On 21 July 1989, petitioner filed its Appeal. On 26 July 1989, the complainants, except Flor Rayos del Sol, filed a Partial Appeal. On 10 August 1989, complainant Flor Rayos del Sol filed a Partial Appeal. On 29 August 1989, petitioner filed an Opposition to the motion for execution alleging that Section 12 of R.A. No. 6715 on execution pending appeal cannot be applied retroactively to cases pending at the time of its effectivity. Petitioner submitted a Rejoinder to the Reply on 5 September 1989. On 5 October 1989, the Labor Arbiter issued an Order granting the motion for execution and the issuance of a partial writ of execution "as far as reinstatement of herein complainants is concerned in consonance with the provision of Section 2 of the rules particularly the last sentence thereof."

Unable to accept the above Order, petitioner filed the instant petition on October 1989.


The main issue in this case is whether the NLRC gravely abused its discretion amounting to lack of jurisdiction when it relied on the constitutionality of the amendment introduced by Section 12 of Republic Act No. 6715 to Article 223 of the Labor Code of the Philippines (PD. No. 442, as amended) and allowing execution pending appeal of the reinstatement aspect of a decision of a labor arbiter reinstating a dismissed or separated employee and of Section 2 of the NLRC Interim Rules on Appeals under R.A. No. 6715 implementing the same. It also questions the validity of the Transitory Provision (Section 17) of the said Interim Rules.


The Supreme Court ruled in favor of the NLRC and dismissed the petition for lack of merit. The SC held that execution pending appeal is interlinked with the right to appeal. One cannot be divorced from the other. The latter may be availed of by the losing party or a party who is not satisfied with a judgment, while the former may be applied for by the prevailing party during the pendency of the appeal. The right to appeal, however, is not a constitutional, natural or inherent right. It is a statutory privilege of statutory origin and, therefore, available only if granted or provided by statute. The law may then validly provide limitations or qualifications thereto or relief to the prevailing party in the event an appeal is interposed by the losing party. Execution pending appeal is one such relief long recognized in this jurisdiction. The Revised Rules of Court allows execution pending appeal and the grant thereof is left to the discretion of the court upon good reasons to be stated in a special order.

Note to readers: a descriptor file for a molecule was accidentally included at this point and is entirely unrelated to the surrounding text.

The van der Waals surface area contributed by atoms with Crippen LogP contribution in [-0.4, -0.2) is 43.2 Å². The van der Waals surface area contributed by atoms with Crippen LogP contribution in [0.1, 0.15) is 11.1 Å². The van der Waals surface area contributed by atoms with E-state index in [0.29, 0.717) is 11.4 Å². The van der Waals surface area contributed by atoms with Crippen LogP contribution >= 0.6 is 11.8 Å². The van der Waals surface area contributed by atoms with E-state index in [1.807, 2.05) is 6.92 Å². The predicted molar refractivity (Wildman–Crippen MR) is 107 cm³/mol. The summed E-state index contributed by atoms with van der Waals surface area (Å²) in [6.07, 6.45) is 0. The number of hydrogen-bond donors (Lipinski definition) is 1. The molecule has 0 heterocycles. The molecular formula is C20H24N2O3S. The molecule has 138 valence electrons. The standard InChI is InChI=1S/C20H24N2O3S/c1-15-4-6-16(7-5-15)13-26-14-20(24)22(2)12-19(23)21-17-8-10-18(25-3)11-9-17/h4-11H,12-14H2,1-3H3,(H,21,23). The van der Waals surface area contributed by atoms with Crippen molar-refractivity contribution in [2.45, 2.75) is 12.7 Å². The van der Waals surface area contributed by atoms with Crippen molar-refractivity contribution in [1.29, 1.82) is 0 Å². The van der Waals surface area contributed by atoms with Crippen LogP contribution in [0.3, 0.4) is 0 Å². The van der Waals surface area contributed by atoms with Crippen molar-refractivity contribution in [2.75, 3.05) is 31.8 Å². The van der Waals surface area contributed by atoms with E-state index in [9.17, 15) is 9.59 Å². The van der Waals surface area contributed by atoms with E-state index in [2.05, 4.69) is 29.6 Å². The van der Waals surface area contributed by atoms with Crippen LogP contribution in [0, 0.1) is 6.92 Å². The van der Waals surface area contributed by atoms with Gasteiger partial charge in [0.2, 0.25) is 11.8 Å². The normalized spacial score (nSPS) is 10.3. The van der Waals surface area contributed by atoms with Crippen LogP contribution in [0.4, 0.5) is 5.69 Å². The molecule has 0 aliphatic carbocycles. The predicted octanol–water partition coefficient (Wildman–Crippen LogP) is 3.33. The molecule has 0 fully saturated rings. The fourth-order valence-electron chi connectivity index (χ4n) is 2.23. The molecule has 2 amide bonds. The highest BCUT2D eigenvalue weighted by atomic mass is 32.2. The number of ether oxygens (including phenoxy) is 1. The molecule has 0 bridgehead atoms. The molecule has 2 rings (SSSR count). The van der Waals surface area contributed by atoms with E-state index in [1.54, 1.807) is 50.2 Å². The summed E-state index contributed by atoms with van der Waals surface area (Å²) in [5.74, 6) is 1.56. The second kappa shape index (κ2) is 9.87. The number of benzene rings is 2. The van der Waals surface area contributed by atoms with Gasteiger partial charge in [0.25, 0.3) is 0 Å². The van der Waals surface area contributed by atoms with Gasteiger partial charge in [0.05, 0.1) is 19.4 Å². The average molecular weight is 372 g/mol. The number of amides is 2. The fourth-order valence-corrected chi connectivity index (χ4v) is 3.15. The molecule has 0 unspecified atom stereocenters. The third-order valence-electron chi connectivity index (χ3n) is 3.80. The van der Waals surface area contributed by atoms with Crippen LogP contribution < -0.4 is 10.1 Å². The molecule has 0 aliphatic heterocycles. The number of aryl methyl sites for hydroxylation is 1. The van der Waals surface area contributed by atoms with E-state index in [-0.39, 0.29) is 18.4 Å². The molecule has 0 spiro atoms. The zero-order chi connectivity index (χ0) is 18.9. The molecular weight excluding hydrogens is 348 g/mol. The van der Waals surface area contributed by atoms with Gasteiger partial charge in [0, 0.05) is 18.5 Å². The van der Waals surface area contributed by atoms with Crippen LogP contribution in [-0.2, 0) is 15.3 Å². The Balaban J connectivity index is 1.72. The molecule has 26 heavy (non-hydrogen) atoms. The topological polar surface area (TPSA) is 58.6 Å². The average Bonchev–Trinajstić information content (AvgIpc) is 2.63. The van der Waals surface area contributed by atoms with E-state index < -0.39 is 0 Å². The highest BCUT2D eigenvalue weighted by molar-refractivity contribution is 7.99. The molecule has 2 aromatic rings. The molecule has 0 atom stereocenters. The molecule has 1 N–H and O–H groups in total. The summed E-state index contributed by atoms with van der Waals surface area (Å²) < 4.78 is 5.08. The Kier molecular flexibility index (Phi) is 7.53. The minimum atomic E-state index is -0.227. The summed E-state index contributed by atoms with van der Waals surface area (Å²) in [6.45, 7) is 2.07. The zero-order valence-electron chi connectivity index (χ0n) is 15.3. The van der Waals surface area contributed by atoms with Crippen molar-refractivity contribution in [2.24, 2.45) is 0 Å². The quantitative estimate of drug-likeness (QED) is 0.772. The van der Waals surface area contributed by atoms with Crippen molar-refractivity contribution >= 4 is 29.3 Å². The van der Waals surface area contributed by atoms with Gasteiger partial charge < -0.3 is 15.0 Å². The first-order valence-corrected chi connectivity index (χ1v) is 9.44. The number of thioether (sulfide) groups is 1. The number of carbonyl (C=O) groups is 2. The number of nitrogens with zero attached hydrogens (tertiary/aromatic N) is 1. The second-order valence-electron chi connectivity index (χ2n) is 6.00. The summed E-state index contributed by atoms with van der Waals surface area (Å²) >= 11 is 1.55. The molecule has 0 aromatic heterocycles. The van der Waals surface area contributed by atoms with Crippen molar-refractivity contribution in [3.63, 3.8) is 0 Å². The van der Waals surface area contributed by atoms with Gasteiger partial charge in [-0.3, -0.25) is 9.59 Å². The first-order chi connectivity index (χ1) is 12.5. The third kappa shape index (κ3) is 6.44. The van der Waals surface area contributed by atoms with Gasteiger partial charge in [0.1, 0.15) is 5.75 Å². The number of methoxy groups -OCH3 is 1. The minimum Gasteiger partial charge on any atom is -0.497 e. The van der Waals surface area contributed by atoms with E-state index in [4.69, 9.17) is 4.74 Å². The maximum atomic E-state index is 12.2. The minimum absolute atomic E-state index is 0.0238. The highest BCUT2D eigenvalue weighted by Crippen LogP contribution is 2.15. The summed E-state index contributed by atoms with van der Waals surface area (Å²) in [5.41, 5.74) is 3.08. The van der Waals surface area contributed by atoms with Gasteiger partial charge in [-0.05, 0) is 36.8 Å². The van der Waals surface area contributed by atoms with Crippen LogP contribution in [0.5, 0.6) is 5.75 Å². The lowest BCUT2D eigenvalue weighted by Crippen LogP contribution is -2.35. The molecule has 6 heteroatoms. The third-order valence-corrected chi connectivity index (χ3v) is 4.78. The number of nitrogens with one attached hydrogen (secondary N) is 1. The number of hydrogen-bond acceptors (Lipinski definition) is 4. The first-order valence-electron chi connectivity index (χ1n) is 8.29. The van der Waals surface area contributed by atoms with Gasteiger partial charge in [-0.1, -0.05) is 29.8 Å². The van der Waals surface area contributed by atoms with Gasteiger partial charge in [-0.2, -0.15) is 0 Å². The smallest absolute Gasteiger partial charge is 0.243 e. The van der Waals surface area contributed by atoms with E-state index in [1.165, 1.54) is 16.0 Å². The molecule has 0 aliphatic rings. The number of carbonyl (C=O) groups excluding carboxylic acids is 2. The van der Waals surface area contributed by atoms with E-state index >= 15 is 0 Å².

Before its amendment by Section 12 of R.A. No. 6716, Article 223 of the Labor Code already allowed execution of decisions of the NLRC pending their appeal to the Secretary of Labor and Employment. These provisions are the quintessence of the aspirations of the workingman for recognition of his role in the social and economic life of the nation, for the protection of his rights, and the promotion of his welfare. The charge then that the challenged law as well as the implementing rule is unconstitutional is absolutely baseless. Laws are presumed constitutional.